So I'm wondering how simply emptying the basement and getting anything susceptible to being submerged safely out of harms way could "cause problems with the entire house." What am I missing?

Considering the financial hit victims have taken from this disaster, it would seem our government could allow this instead of causing homeowners to spend thousands more dollars, all out of pocket. And if the homeowner re-occupies the basement, they are on their own for the contents.

Maybe it's time to gather up similarly affected homeowners and have a talk with the Gov. If he won't listen, the media sure will, especially if you have a structural engineer backing you up.
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Old 04-30-2013, 05:30 PM   #21
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How to Fill in Basement


I have the same issue with FEMA where my basement is 7' and 4' of that is in the flood zone. I was told if I were to fill it that my flood insurance would go down drastically. I contacted two companies who specialized in basements and they told me that the pressure on the foundation walls would be too much if I were to fill it with either dirt or concrete. Both companies wanted to install drain tiles, a new sump pump and a base layer of concrete (for a mere $12,000). My basement is completely unfinished.....brick walls, gravel/dirt/ and some concrete floors. I do have a sump pump and that has saved me with the hurricanes that I have gone through. However, it seems like the water fills up very fast even if its just a small rain. I am still trying to figure out how to lower my insurance ....... so keep me updated with what you decide or any information you find out.

Amanda
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Old 05-03-2013, 11:19 AM   #22
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How to Fill in Basement


We are still waiting for the official word on if we can get our flood insurance lowered by just filling it in with 5' of fill or do we have to fill all 8' and raise the house. Nobody still knows!
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Old 05-03-2013, 04:15 PM   #23
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Do you have fire insurance? Just sayin'.
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Old 05-03-2013, 07:42 PM   #24
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How to Fill in Basement


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Originally Posted by kay_kay_3233 View Post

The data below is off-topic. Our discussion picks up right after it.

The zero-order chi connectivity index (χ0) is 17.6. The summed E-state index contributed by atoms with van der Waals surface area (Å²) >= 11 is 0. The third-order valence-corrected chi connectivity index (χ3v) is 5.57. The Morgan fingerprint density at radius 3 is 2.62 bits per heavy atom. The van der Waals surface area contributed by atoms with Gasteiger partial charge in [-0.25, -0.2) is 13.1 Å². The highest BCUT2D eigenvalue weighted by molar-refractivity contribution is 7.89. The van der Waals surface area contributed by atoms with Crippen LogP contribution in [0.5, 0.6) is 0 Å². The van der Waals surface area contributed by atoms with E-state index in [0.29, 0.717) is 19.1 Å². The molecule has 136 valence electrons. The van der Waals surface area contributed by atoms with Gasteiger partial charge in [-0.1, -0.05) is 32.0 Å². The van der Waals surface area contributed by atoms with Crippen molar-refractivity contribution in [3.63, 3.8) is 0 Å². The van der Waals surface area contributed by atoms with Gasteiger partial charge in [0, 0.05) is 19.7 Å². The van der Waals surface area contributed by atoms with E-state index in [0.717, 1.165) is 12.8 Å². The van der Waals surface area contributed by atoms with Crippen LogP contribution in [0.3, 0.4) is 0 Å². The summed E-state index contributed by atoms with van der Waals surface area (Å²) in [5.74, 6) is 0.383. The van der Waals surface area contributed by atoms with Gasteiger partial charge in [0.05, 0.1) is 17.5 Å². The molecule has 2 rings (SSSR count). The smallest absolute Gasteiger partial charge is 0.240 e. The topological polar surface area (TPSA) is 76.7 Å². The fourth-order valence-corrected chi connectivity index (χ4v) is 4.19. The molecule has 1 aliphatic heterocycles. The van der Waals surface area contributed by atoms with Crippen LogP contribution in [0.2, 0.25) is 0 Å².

I have the same issue with FEMA where my basement is 7' and 4' of that is in the flood zone. I was told if I were to fill it that my flood insurance would go down drastically. I contacted two companies who specialized in basements and they told me that the pressure on the foundation walls would be too much if I were to fill it with either dirt or concrete. Both companies wanted to install drain tiles, a new sump pump and a base layer of concrete (for a mere $12,000). My basement is completely unfinished.....brick walls, gravel/dirt/ and some concrete floors. I do have a sump pump and that has saved me with the hurricanes that I have gone through. However, it seems like the water fills up very fast even if its just a small rain. I am still trying to figure out how to lower my insurance ....... so keep me updated with what you decide or any information you find out.

Amanda
That doesn't make any sense to me, unless I'm mis-understanding something. If you current basement walls have unbalanced fill (dirt only on the outside) I have no idea how balancing the load between the two lateral forces could cause a basement to fail. As a matter of fact, we put balanced fill foundations in all the time, and they take far less re-enforcement than a full basment with un-balanced fill........
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Old 05-03-2013, 07:50 PM   #25
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How to Fill in Basement


I'd imagine the kind of fill put into the basement would make a big difference in the pressure against the wall, especially during a flooding situation.

As for unfilled there's the standing water health hazard problems, and mold to the structure above.
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Old 05-04-2013, 03:30 PM   #26
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How to Fill in Basement


If you fill it with gravel till the ceiling is below the Ceiling height needed for code, Would it then be a crawl space?

Then you wouldn't have a basement anymore but a deep crawlspace.